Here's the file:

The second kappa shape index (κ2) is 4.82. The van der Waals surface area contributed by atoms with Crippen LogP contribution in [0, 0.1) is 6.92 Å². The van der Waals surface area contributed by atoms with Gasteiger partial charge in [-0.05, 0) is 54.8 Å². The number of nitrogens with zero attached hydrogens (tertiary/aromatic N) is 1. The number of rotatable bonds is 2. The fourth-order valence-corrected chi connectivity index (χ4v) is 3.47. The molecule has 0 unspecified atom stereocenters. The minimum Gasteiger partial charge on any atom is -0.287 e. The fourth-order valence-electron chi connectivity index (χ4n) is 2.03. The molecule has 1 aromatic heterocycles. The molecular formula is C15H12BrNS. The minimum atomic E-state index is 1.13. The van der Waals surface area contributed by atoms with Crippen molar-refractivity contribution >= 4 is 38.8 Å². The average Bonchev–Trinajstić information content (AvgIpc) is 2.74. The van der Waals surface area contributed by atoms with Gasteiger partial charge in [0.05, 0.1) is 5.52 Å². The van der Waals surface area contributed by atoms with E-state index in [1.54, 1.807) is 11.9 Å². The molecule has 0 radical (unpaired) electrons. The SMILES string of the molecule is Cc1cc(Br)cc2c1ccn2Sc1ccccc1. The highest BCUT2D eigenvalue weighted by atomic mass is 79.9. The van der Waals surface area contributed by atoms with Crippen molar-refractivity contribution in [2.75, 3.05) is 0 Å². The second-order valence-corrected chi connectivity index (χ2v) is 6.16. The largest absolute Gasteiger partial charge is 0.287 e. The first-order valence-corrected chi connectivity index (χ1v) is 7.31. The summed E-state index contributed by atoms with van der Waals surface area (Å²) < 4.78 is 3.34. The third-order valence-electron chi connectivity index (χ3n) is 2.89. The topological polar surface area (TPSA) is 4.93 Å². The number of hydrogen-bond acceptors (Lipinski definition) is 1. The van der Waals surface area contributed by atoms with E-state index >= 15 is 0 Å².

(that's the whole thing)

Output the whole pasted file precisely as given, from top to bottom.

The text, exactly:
The second kappa shape index (κ2) is 4.82. The van der Waals surface area contributed by atoms with Crippen LogP contribution in [0, 0.1) is 6.92 Å². The van der Waals surface area contributed by atoms with Gasteiger partial charge in [-0.05, 0) is 54.8 Å². The number of nitrogens with zero attached hydrogens (tertiary/aromatic N) is 1. The number of rotatable bonds is 2. The fourth-order valence-corrected chi connectivity index (χ4v) is 3.47. The molecule has 0 unspecified atom stereocenters. The minimum Gasteiger partial charge on any atom is -0.287 e. The fourth-order valence-electron chi connectivity index (χ4n) is 2.03. The molecule has 1 aromatic heterocycles. The molecular formula is C15H12BrNS. The minimum atomic E-state index is 1.13. The van der Waals surface area contributed by atoms with Crippen molar-refractivity contribution >= 4 is 38.8 Å². The average Bonchev–Trinajstić information content (AvgIpc) is 2.74. The van der Waals surface area contributed by atoms with Gasteiger partial charge in [0.05, 0.1) is 5.52 Å². The van der Waals surface area contributed by atoms with E-state index in [1.54, 1.807) is 11.9 Å². The molecule has 0 radical (unpaired) electrons. The SMILES string of the molecule is Cc1cc(Br)cc2c1ccn2Sc1ccccc1. The highest BCUT2D eigenvalue weighted by atomic mass is 79.9. The van der Waals surface area contributed by atoms with Crippen molar-refractivity contribution in [2.75, 3.05) is 0 Å². The second-order valence-corrected chi connectivity index (χ2v) is 6.16. The largest absolute Gasteiger partial charge is 0.287 e. The first-order valence-corrected chi connectivity index (χ1v) is 7.31. The summed E-state index contributed by atoms with van der Waals surface area (Å²) < 4.78 is 3.34. The third-order valence-electron chi connectivity index (χ3n) is 2.89. The topological polar surface area (TPSA) is 4.93 Å². The number of hydrogen-bond acceptors (Lipinski definition) is 1. The van der Waals surface area contributed by atoms with E-state index >= 15 is 0 Å².